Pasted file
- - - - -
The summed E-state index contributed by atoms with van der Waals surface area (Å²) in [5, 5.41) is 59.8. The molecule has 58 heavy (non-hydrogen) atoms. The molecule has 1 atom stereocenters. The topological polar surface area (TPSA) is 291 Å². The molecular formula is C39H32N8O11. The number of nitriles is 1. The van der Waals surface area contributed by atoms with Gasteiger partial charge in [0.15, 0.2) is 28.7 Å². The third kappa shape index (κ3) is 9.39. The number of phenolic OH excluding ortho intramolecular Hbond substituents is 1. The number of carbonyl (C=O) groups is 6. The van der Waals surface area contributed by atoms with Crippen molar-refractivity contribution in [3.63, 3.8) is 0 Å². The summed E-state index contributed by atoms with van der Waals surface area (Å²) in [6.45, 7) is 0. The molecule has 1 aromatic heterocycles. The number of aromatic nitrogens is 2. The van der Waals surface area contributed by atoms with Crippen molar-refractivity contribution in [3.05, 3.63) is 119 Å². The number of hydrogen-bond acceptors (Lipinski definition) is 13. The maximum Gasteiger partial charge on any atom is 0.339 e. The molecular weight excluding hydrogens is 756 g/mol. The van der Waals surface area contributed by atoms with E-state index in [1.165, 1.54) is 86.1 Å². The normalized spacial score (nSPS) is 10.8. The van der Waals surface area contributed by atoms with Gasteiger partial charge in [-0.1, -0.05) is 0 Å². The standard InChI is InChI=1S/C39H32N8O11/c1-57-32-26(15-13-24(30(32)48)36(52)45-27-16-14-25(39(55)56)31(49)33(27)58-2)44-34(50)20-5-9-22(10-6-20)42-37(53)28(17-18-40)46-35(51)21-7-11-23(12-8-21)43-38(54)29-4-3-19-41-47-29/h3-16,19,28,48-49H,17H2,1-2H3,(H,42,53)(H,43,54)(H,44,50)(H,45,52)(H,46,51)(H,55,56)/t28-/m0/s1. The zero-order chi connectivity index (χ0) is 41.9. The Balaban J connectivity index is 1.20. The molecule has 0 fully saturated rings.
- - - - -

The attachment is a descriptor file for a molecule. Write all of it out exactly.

The summed E-state index contributed by atoms with van der Waals surface area (Å²) in [5, 5.41) is 59.8. The molecule has 58 heavy (non-hydrogen) atoms. The molecule has 1 atom stereocenters. The topological polar surface area (TPSA) is 291 Å². The molecular formula is C39H32N8O11. The number of nitriles is 1. The van der Waals surface area contributed by atoms with Gasteiger partial charge in [0.15, 0.2) is 28.7 Å². The third kappa shape index (κ3) is 9.39. The number of phenolic OH excluding ortho intramolecular Hbond substituents is 1. The number of carbonyl (C=O) groups is 6. The van der Waals surface area contributed by atoms with Crippen molar-refractivity contribution in [3.63, 3.8) is 0 Å². The summed E-state index contributed by atoms with van der Waals surface area (Å²) in [6.45, 7) is 0. The molecule has 1 aromatic heterocycles. The number of aromatic nitrogens is 2. The van der Waals surface area contributed by atoms with Crippen molar-refractivity contribution in [3.05, 3.63) is 119 Å². The number of hydrogen-bond acceptors (Lipinski definition) is 13. The maximum Gasteiger partial charge on any atom is 0.339 e. The molecular weight excluding hydrogens is 756 g/mol. The van der Waals surface area contributed by atoms with E-state index in [1.165, 1.54) is 86.1 Å². The normalized spacial score (nSPS) is 10.8. The van der Waals surface area contributed by atoms with Gasteiger partial charge in [-0.1, -0.05) is 0 Å². The standard InChI is InChI=1S/C39H32N8O11/c1-57-32-26(15-13-24(30(32)48)36(52)45-27-16-14-25(39(55)56)31(49)33(27)58-2)44-34(50)20-5-9-22(10-6-20)42-37(53)28(17-18-40)46-35(51)21-7-11-23(12-8-21)43-38(54)29-4-3-19-41-47-29/h3-16,19,28,48-49H,17H2,1-2H3,(H,42,53)(H,43,54)(H,44,50)(H,45,52)(H,46,51)(H,55,56)/t28-/m0/s1. The zero-order chi connectivity index (χ0) is 41.9. The Balaban J connectivity index is 1.20. The molecule has 0 fully saturated rings.